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iMac’s nifty design does little, but guts are great

The new iMac

The new iMac

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Updated: January 12, 2013 6:21AM



Obviously, the new 2012 iMac is thin ... just 5mm at the edge of the screen. It’s a marvelous effect Apple pulled off a true magic trick here; I can crabwalk my chair sideways to the extreme left and the extreme right, and the illusion of a powerful desktop that’s no thicker than a sheet of tempered glass is intact until I’m practically looking at it from the side. Only then does the thick bulge which contains everything that makes a Mac a Mac come out from its hiding place, and Apple’s design team steps forward and takes its bows.

And then there’s the screen itself. “Wow, that’s a pretty display,” you’ll say. “It’s because it’s fully laminated,” I’ll cheerfully explain. “Without the 2mm air gap between the cover glass and the actual display, several surfaces of internal reflection have been eliminated, and ...”

At which point you glare at me, and I will give an embarrassed little cough and agree that the screen’s colors pop, the blacks are deep, and details are crisp even in harsh office lighting. It’s an obvious improvement over the screens found in most all-in-one PCs.

The new iMac looks gorgeous on your desk. And it runs so silently that I had to double-check to confirm that there’s even a fan inside.

But here’s the rub: Unlike the super-slight MacBook Airs, the thin profile and lighter weight of the new iMacs deliver absolutely no practical benefits. Geez, when you’re working and staring at this thing head on, it doesn’t even look any different from the iMac I bought in 2009.

And the drop in physical features is as radical as the change in profile. We can have an intriguing debate about how many iMac users will care about its lack of an onboard optical drive. But please don’t shame yourself by arguing that the iMac’s SD card slot belongs on the back of the display.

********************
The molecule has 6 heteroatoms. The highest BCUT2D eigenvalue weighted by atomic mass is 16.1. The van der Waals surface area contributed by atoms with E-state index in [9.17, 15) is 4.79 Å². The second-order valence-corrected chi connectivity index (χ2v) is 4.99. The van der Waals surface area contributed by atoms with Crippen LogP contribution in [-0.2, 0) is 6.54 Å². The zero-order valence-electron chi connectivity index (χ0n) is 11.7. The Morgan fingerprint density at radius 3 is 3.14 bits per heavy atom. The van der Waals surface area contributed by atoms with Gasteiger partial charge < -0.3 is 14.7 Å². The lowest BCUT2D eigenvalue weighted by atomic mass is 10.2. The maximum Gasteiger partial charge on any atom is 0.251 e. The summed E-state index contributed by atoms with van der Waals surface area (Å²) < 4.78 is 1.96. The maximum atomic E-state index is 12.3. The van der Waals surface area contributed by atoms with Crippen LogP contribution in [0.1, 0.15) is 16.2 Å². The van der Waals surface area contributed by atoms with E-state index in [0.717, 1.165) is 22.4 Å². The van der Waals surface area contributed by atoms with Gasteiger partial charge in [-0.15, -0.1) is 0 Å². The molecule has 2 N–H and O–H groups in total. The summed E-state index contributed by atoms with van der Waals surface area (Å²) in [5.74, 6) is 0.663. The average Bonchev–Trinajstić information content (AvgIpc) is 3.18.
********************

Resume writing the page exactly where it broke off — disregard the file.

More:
Oh, and the 21-inch model features a robust 8 gigs of RAM, but only the 27-inch model has expandable memory. Neither model lets you upgrade the hard drive, and while the 2011 27-inch iMac could be separated from its table stand for use on VESA mounts, the 2012’s stand is on there for life.

These are slightly disturbing facts given the long service life of Apple’s extremely well-made hardware.

We note these things, we shake our heads sadly, and we move on.

OK, well, what about the hardware that’s actually here? There’s plenty to cheer about. You get the latest-generation Ivy Bridge CPUs, paired with graphics chips that use NVIDIA’s new Kepler architecture. I’m seeing a consistent 10 to 20 percent greater speed over the 2011 model, which is best experienced through ripping DVDs through its built-in optic ...

Oh, right. Well, the $79 external Superdrive is a very lovely accessory.

Apple didn’t cheap out on the connectivity. Four USB3 ports, two Thunderbolt ports (which double as external display adapters), and gigabit ethernet ... no complaints, here.

The 19-inch iMac starts at $1,299 and is shipping today. The 27-inch model starts at $1,799 and will be available in January.

Apple has the desktop Mac market all to themselves. They’re free to make exactly the sort of computers they want, to prepare their users for the future as Apple sees it. Still, I hope Apple moves past this “thinner is always better” mindset soon. Consumers with a clear preference for Mac won’t let the iMac’s lack of a built-in optical drive, or its zero expandability, change their allegiances. But for every one of those people, there are more folks who just want a terrific desktop that delivers clear value for money.

“Value” isn’t strictly a matter of a longer feature list, of course. It’s definitely a factor, though. And as with the $2,200 Retina MacBook Pro, I feel sheepish when someone asks me “Why doesn’t this expensive Mac include this basic feature that I can get for free on every competing PC?” and I can only say: “Well, look how thin the Mac is! Nifty, eh?”



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